Similarly, Suh recommends defining failure altogether. He believes that companies only fail when two or more people in the company make the same mistake — because that means a company is not good at facilitating lessons among its team members.

4. Solve an actual problem

Though startups are often synonymous with disruption, Suh contends that companies should focus on fixing problems first. “If you solve a problem, and your solution decreases prices or costs while increasing quality, then you will get a magical result that we call ‘disruption,’” he says. Suh’s approach ensures that entrepreneurs enter the startup arena with a true mission and game plan, not just overreaching optimism.

“[A]t LegalZoom, we aimed to democratize law. We wanted to make it accessible to everyone. Just like how most people know who their doctors are, we believe that for democracy to truly thrive, most people should know who their lawyers are,” Suh explains. “It just so happened that in the process, we increased access to quality representation for many, while simultaneously reducing the price.” He concludes, “Disruption is just a word that captures this result. It is not the ultimate goal.”

5. Treat investors like marriage partners

Finding and selecting investors is a huge, long-term commitment that lasts four to six years. The success of your company weighs on the harmony this relationship. Suh explains: “They are on your board. They are in your business. They approve your major decisions, budget, and milestones.”

[Related: Getting on Board: Are Board Placement Services Right for You?]

Company leaders should do their due diligence when choosing investors. “Make sure you like your prospective investors, and can imagine them in your life long-term,” he recommends. For example, Suh likes to bond with people over drinks and food. That way, he can use those social situations to assess whether he wants potential investors and other key stakeholders to be involved in his business and life.

6. Profitability means freedom

Relying solely on luck is for amateurs, not entrepreneurs. During a good economy, people and businesses spend more money on building companies, while during a bad economy they spend more money on bankruptcy filings. Suh explains that LegalZoom obtained its funding just six weeks before Nasdaq crashed. Objectively, this looks like luck. But what actually made LegalZoom successful was Suh’s attention to building a recession-resistant business.

“As an entrepreneur, you know that windows and doors open and close all the time. Nothing is forever opened or closed. If a door or window is open, it will surely close. If the door or window is closed, it will surely open,” Suh explains. He believes that entrepreneurs and those with the entrepreneurial mindset recognize and embrace this reality. “At the end, I don’t believe that you truly own your business unless you are profitable,” he adds. “Profitability gives you freedom, and getting there will require much more than luck.”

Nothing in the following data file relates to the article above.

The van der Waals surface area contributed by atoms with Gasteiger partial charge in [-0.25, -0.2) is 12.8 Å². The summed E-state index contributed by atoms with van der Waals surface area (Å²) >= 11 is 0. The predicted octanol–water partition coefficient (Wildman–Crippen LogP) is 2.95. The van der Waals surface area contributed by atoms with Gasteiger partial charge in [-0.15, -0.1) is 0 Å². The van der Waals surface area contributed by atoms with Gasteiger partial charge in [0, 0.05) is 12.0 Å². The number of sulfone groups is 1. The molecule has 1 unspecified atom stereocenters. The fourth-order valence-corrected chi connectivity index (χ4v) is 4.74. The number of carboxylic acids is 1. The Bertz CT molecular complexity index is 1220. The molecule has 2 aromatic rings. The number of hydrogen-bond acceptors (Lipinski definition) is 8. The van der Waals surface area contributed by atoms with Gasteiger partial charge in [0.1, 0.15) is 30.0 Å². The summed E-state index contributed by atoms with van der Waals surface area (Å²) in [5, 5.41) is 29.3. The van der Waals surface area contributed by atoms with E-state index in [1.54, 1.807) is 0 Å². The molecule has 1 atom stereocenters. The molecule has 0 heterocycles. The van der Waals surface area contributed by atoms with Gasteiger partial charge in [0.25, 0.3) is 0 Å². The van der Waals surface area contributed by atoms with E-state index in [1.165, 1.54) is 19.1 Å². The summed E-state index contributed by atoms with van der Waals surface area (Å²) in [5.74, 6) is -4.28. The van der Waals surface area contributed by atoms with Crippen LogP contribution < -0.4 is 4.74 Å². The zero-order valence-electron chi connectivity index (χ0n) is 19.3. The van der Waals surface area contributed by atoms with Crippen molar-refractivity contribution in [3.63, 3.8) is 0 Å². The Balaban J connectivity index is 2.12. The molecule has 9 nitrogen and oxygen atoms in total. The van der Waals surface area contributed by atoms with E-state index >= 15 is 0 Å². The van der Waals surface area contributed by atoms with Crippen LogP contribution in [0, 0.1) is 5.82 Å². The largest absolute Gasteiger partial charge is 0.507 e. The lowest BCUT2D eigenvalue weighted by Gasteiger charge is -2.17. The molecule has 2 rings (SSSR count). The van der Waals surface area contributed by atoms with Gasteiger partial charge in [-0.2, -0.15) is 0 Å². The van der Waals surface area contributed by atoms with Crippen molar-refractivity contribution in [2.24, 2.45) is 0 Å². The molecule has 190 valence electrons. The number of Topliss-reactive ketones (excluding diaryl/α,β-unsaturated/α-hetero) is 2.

Ultimately, unlocking human potential isn’t just for lawyers who have made the jump to entrepreneurship. Suh encourages lawyers to foster cultures of innovation within their own companies, legal departments, and law firms. His action-based approach can boost morale, build community, and lead to startup success — for your clients, or even for yourself.

About the Authors

Olga Mack 10-16Olga V. Mack, Career columnist for ACCDocket.com, is a startup lawyer who enjoys advising her clients to success and growth. Currently General Counsel at ClearSlide, she previously worked at Zoosk, Visa Inc., Pacific Art League of Palo Alto, and Wilson Sonsini Goodrich & Rosati. She is a passionate advocate for women and has founded the WomenServeOnBoards.com movement. @OlgaVMack

Katia BloomKatia Bloom is a fast-paced and strategic commercial lawyer. Currently, she is the associate general counsel at ForgeRock. Previously, she headed up legal for Avira, Inc., was a founding partner at E Squared Law Group, advising many start-up clients and was in-house counsel at Anesiva. She is actively involved in the Association of Corporate Counsel and a number of organizations promoting women in the legal profession.